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Acetylcholinesterase Biosensors for Electrochemical Detection of Organophosphorus Compounds: A Review

DOI: 10.1155/2013/731501

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Abstract:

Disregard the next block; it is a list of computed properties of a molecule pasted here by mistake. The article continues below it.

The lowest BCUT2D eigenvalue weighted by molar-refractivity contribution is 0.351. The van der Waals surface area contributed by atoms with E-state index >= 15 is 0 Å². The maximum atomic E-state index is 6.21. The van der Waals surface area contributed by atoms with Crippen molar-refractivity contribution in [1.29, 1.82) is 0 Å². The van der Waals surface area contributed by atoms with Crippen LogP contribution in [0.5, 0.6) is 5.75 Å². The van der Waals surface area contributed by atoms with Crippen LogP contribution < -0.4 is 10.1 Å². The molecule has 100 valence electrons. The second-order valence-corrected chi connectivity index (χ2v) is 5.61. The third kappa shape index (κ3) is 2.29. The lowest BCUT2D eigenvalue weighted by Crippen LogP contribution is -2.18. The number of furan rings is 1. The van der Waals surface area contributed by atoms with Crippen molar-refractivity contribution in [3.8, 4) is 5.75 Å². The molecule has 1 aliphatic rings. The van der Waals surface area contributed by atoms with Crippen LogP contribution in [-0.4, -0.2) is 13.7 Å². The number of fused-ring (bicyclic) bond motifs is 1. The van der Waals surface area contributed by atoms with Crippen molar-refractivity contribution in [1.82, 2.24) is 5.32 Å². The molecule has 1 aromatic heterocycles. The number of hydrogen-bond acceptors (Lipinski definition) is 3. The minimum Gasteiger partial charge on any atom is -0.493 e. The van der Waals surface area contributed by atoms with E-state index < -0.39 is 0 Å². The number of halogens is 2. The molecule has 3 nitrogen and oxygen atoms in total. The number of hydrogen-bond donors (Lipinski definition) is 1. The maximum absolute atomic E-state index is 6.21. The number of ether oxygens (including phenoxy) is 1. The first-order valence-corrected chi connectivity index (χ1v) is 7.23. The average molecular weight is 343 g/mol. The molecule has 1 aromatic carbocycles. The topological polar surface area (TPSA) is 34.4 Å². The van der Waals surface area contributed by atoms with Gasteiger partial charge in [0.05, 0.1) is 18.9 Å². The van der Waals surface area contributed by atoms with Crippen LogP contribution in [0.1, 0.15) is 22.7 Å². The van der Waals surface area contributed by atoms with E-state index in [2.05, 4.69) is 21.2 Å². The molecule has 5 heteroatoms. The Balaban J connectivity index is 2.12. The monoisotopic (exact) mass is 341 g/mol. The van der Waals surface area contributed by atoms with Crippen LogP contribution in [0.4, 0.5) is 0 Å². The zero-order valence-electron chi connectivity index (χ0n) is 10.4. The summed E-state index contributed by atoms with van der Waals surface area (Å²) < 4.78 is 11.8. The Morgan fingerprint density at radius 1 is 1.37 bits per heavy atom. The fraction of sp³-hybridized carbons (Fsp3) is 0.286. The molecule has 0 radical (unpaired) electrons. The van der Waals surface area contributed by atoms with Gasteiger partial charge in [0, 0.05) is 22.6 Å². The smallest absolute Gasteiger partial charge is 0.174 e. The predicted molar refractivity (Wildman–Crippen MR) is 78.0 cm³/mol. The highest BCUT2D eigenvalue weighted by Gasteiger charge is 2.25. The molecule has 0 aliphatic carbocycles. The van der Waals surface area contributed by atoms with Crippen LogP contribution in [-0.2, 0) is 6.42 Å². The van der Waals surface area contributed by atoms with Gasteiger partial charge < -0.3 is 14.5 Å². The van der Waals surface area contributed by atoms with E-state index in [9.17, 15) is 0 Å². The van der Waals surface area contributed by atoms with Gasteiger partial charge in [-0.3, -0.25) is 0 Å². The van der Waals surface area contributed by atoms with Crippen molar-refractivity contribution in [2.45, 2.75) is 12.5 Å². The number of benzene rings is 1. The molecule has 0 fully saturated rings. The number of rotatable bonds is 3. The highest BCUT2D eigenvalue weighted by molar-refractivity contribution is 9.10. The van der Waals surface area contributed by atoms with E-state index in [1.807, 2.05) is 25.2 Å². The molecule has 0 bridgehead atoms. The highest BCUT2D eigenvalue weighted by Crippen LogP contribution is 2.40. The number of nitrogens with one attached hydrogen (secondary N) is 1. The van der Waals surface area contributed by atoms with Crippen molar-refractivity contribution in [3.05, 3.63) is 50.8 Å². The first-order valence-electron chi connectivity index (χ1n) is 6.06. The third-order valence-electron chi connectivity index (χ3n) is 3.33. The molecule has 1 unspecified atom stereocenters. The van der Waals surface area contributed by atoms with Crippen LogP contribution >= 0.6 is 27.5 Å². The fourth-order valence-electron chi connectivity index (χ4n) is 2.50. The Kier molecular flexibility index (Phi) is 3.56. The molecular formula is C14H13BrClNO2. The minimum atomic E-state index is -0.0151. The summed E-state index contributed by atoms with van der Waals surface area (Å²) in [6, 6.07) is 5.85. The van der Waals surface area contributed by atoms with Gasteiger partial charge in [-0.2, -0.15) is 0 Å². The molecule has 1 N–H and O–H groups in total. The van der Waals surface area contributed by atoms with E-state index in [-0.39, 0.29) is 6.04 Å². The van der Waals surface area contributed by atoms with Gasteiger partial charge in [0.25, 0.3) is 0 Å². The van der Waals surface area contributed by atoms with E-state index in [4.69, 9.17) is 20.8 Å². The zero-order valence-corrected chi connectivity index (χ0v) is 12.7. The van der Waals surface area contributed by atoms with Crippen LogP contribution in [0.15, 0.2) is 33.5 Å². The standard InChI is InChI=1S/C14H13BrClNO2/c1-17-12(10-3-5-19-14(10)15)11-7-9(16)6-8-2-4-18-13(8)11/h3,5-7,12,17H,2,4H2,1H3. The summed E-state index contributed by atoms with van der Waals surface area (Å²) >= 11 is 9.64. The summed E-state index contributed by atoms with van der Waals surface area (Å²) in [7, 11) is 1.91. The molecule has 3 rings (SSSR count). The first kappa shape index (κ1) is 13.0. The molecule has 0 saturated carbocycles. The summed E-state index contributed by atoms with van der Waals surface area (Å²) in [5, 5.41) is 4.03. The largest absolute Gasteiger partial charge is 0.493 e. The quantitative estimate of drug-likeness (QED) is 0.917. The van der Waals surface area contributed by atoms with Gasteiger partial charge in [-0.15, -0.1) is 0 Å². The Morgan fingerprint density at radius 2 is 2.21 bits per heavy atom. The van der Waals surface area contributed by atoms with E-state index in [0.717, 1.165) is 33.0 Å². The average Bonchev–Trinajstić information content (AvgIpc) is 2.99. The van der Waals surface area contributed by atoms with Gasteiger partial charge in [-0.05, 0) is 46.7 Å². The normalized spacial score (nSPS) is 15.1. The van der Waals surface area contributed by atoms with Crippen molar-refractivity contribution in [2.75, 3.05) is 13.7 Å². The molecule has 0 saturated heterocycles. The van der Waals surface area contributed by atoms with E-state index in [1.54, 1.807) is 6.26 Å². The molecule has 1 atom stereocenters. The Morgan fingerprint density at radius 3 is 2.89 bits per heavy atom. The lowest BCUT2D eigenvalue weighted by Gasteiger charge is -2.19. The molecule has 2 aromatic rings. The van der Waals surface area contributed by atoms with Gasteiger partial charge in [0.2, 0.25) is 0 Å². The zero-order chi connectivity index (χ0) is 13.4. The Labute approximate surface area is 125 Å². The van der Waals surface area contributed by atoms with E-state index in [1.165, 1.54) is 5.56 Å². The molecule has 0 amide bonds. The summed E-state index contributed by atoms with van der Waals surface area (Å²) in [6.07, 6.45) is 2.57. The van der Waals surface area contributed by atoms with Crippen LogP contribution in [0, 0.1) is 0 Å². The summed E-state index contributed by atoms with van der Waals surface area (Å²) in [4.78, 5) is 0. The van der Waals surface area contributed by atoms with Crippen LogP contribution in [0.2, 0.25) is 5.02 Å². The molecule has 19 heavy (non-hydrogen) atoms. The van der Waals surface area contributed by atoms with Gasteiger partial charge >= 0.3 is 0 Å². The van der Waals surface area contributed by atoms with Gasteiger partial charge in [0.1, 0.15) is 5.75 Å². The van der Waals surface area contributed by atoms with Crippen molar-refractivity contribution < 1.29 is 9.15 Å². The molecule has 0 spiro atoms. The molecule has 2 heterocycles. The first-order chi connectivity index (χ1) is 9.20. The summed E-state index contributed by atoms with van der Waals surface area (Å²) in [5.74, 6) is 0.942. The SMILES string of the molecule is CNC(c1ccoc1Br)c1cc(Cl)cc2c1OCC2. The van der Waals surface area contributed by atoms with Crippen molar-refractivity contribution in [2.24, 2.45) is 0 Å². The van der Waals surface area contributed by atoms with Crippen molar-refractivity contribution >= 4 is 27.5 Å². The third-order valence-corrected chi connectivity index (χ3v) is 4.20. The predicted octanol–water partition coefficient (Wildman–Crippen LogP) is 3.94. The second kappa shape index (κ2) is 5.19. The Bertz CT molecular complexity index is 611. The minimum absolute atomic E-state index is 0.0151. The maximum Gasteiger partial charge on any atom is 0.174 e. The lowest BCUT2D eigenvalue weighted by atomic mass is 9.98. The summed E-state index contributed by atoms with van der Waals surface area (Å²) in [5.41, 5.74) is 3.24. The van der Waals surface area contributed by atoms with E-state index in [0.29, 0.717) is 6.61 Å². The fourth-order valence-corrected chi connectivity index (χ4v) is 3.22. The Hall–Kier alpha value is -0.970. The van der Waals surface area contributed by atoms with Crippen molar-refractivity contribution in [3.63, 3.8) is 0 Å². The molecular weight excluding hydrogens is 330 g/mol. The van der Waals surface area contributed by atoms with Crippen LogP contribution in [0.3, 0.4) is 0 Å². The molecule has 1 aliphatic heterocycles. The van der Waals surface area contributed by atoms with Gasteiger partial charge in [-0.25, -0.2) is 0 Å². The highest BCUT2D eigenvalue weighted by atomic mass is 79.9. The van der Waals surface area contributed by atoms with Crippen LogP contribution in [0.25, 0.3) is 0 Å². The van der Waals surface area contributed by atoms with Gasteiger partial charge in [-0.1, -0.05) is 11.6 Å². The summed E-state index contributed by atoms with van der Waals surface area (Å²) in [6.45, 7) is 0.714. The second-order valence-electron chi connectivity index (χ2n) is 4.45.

The exponentially growing population, with limited resources, has exerted an intense pressure on the agriculture sector. In order to achieve high productivity the use of pesticide has increased up to many folds. These pesticides contain organophosphorus (OP) toxic compounds which interfere with the proper functioning of enzyme acetylcholinesterase (AChE) and finally affect the central nervous system (CNS). So, there is a need for routine, continuous, on spot detection of OP compounds which are the main limitations associated with conventional analytical methods. AChE based enzymatic biosensors have been reported by researchers as the most promising tool for analysis of pesticide level to control toxicity and for environment conservation. The present review summarises AChE based biosensors by discussing their characteristic features in terms of fabrication, detection limit, linearity range, time of incubation, and storage stability. Use of nanoparticles in recently reported fabrication strategies has improved the efficiency of biosensors to a great extent making them more reliable and robust. 1. Introduction At present pesticides play a major role in agriculture. Pesticides have the insecticidal property due to which they are in great use [1, 2]. But human health and the surroundings are affected by these pesticides as they contain the toxic compounds. These toxic compounds are hazardous as they can accumulate in grains, vegetables, fruits, and so forth, percolate in soil, and finally lead to water contamination [3, 4]. The concentration of these toxic compounds in the environment is increasing day by day with an exponential rate. Organophosphorus (OP) constitutes one of the important classes of toxic compounds which can cause headache, drowsiness, confusion, depression, irritability, disorientation, impaired memory and concentration, speech difficulties, eye pain, abdominal pain, convulsions, respiratory failure, and serious neurological disorders [5–10]. The EPA lists organophosphates as very highly toxic to bees, wildlife, and humans [1]. These OP pesticides inhibit the enzyme acetylcholinesterase (AChE, EC 3.1.1.7) which is involved in the proper functioning of the central nervous system (CNS) of the humans. Due to this inhibition of the enzyme AChE, acetylcholine (ACh) neurotransmitter accumulates in the body which interferes with the muscular responses and finally leads to respiratory problems, myocardial malfunctioning, and even death [11, 12]. The toxicity of different pesticides depends upon the chemical structure of the pesticides [12, 13]. The

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